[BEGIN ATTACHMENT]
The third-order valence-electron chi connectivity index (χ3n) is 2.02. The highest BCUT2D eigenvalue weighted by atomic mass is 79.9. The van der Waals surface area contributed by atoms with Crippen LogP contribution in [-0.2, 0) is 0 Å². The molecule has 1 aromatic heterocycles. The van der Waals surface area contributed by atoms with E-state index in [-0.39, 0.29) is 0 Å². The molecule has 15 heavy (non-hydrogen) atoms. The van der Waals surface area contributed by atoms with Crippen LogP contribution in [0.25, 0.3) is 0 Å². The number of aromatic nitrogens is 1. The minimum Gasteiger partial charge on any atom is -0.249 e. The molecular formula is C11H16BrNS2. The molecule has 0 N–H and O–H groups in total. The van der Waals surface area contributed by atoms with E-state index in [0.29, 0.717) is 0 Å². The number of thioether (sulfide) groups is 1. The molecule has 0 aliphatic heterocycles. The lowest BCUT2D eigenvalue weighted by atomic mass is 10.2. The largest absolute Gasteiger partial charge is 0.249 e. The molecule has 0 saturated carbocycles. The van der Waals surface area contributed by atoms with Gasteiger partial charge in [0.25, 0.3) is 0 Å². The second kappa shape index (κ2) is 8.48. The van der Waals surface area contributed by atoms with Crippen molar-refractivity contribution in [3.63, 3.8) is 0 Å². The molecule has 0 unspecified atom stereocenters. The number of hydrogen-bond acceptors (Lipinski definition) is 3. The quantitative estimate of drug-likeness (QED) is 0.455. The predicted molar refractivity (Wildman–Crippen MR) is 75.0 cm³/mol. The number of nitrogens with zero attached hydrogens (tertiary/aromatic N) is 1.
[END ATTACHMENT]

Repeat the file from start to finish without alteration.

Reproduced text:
The third-order valence-electron chi connectivity index (χ3n) is 2.02. The highest BCUT2D eigenvalue weighted by atomic mass is 79.9. The van der Waals surface area contributed by atoms with Crippen LogP contribution in [-0.2, 0) is 0 Å². The molecule has 1 aromatic heterocycles. The van der Waals surface area contributed by atoms with E-state index in [-0.39, 0.29) is 0 Å². The molecule has 15 heavy (non-hydrogen) atoms. The van der Waals surface area contributed by atoms with Crippen LogP contribution in [0.25, 0.3) is 0 Å². The number of aromatic nitrogens is 1. The minimum Gasteiger partial charge on any atom is -0.249 e. The molecular formula is C11H16BrNS2. The molecule has 0 N–H and O–H groups in total. The van der Waals surface area contributed by atoms with E-state index in [0.29, 0.717) is 0 Å². The number of thioether (sulfide) groups is 1. The molecule has 0 aliphatic heterocycles. The lowest BCUT2D eigenvalue weighted by atomic mass is 10.2. The largest absolute Gasteiger partial charge is 0.249 e. The molecule has 0 saturated carbocycles. The van der Waals surface area contributed by atoms with Gasteiger partial charge in [0.25, 0.3) is 0 Å². The second kappa shape index (κ2) is 8.48. The van der Waals surface area contributed by atoms with Crippen molar-refractivity contribution in [3.63, 3.8) is 0 Å². The molecule has 0 unspecified atom stereocenters. The number of hydrogen-bond acceptors (Lipinski definition) is 3. The quantitative estimate of drug-likeness (QED) is 0.455. The predicted molar refractivity (Wildman–Crippen MR) is 75.0 cm³/mol. The number of nitrogens with zero attached hydrogens (tertiary/aromatic N) is 1.